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Evangelicals, Catholics and Unity: Today's Issues (Today's Issues) Paperback – March, 1999

3.6 out of 5 stars 7 customer reviews

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About the Author

Michael S. Horton (PhD, University of Coventry and Wycliffe Hall, Oxford) is the J. Gresham Machen Professor of Systematic Theology and Apologetics at Westminster Seminary California, host of the White Horse Inn national radio broadcast, and editor-in-chief of Modern Reformation magazine. --This text refers to an alternate Paperback edition.
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Product Details

  • Series: Today's Issues
  • Paperback: 48 pages
  • Publisher: Crossway Books (March 1999)
  • Language: English
  • ISBN-10: 1581340699
  • ISBN-13: 978-1581340693
  • Product Dimensions: 8.5 x 4 x 0.2 inches
  • Shipping Weight: 1.6 ounces
  • Average Customer Review: 3.6 out of 5 stars  See all reviews (7 customer reviews)
  • Amazon Best Sellers Rank: #5,255,715 in Books (See Top 100 in Books)

Customer Reviews

Top Customer Reviews

By Stuart D. Gathman on February 17, 2015
Format: Paperback
The Good Points

This tract by Michael Horton has a good apologetic spirit: a genuine concern for telling the truth in love. There is an excellent and, I think, accurate summary of Rome's position viz ecumenism on page 38:

"When the pope [Note: lower case!] prays for unity, what he is asking is that Protestants will cease to be Protestants, that the "separated churches" will at last recognize their heresy and schism and return to submission to his authority. This is not because the pope is arrogant or crafty, but because the Roman doctrine of the church requires this position. That position has been stoutly defended by the magisterium up to the present hour. "

The logic of the paper is impeccable. The overall syllogism is:
Premise Scripture explicity anathematizes salvation by works
Premise Rome teaches salvation by works
Conclusion Therefore, Rome must be anathema.
Note that "anathema" is not a curse, but simply means "not in union with us".

I am writing this because I see a problem with premise two. The arguments against the Magisterium also suffer from some false premises.

Does Rome teach salvation by works?

While arguing that Rome teaches salvation by works, Horton notes on page 25 that Rome successfully resisted Pelagianism in the fourth century. The implicit thesis here seems to be that Rome "fell away" from truth sometime before the Reformation.

On page 26, Horton outlines a shift in vocabulary that took place with the Latin Vulgate.
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Format: Paperback
If Catholics want to understand why unity is impossible, I would read this book. Protestants should read it and try to figure out how much truth should be sacrificed on the alter of unity. The most important sections was how the false claims of the papacy rose. I would suggest Calvin's Institutes as another reference. Michael Horton is also an engaging writer. Also deals with core issues such as justification and Catholic veneration of Mary.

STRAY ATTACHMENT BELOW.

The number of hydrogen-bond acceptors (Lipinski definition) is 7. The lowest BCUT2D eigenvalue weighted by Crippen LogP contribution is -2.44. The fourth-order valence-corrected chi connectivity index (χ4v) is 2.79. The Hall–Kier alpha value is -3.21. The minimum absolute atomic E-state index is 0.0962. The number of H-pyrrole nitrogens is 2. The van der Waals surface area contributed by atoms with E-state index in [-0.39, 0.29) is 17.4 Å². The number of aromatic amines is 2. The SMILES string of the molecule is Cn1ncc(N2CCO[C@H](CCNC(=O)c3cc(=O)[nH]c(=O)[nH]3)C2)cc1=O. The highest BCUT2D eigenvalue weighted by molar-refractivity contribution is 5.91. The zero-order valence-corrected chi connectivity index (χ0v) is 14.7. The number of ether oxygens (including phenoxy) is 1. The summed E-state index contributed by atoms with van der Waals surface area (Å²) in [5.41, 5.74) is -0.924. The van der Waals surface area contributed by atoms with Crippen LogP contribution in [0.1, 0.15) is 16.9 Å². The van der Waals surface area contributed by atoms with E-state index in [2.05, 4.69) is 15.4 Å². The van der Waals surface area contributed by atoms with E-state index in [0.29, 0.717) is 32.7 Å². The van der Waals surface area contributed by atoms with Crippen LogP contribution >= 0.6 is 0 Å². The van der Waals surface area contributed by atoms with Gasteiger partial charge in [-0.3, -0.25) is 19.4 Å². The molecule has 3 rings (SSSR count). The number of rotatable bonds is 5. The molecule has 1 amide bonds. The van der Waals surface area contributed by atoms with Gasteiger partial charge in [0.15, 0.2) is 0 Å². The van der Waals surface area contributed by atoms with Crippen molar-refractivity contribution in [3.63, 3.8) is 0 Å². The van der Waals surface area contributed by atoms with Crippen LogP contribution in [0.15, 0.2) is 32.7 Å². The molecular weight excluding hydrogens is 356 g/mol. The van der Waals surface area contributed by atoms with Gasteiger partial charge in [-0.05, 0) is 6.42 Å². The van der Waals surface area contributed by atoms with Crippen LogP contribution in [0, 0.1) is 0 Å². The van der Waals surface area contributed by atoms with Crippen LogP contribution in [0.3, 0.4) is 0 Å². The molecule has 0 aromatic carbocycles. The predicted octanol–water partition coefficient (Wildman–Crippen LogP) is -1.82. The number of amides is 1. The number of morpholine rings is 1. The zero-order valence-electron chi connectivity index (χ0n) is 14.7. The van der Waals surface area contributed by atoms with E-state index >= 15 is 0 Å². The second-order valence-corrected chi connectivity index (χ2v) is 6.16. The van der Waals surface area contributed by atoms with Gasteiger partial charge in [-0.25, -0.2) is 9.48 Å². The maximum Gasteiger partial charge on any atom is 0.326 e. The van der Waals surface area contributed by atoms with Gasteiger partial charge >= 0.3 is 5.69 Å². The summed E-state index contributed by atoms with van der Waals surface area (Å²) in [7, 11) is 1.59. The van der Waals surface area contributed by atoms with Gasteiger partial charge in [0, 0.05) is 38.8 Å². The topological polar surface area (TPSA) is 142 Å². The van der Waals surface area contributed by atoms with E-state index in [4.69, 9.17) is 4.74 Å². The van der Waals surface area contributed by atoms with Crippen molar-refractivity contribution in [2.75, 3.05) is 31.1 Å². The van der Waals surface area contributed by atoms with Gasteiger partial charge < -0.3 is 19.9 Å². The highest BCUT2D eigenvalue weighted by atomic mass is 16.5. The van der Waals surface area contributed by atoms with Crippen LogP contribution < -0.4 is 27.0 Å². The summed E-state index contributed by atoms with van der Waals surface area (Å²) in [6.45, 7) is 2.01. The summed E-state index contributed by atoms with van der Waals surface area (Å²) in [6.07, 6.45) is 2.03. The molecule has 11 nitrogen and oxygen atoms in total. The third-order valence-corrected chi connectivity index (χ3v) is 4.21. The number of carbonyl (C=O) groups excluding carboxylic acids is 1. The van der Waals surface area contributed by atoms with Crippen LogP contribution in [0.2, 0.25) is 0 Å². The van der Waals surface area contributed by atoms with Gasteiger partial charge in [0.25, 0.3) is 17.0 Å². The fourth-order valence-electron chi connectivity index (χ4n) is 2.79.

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Horton writes an excellent executive summary, if you will, of what truly continues to divide the churches of the Reformation from Rome.
Primarily as then, Rome's insistence on adding to Scripture alone as the only source of theology; of adding to grace and faith alone as the only source of salvation, continues to erect a huge, major divide between the two. As Horton correctly quotes Avery Dulles in Rome's continued holding to the anathemas of Trent as still prevailing now in Vatican II times, this is absolutely Rome's position.
My own church speaks in detail about this. See "The Joint Declaration on the Doctrine of Justification in Confessional Lutheran Perspective" available at [...] or read Robert Preus' excellent work: Justification and Rome.
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The "Evangelicals and Catholics Together" statement published in 1994 was an ecumenical effort by a few Evangelicals, led by Charles Colson, and Catholics which sought to minimize doctrinal differences and spur unity between the two groups as co-belligerents in the defense of social "morality." Many Evangelicals expressed righteous indignation at the attempt to unite with Rome because the Catholic church has changed none of its doctrines since the Reformation.

"Evangelicals, Catholics, and Unity" by Reformed theologian, Michael S. Horton, was first published in 1999 in response to ECT. Horton argues that the two main issues that fueled the Reformation, 1) Sola Scriptura versus the Catholic church's traditions and its magisterium and 2) salvation by the grace of God through faith in Jesus ALONE versus salvation by grace plus works, remain as irreconcilable differences. Horton cites additional differences very briefly.

This is an extremely short book (56 pages) that you'll finish in one sitting but it serves as a valuable introduction to the topic. Interested readers may wish to follow up with more extensive responses to ECT including "The Gospel According to Rome: Comparing Catholic Tradition and the Word of God" (1995) by James G. McCarthy, "The Roman Catholic Controversy" (1996) by James R. White, and "Are We Together? A Protestant Analyzes Roman Catholicism" (2012) by R. C. Sproul. See my review of McCarthy's "The Gospel According to Rome" for a long list of books which examine Catholicism.
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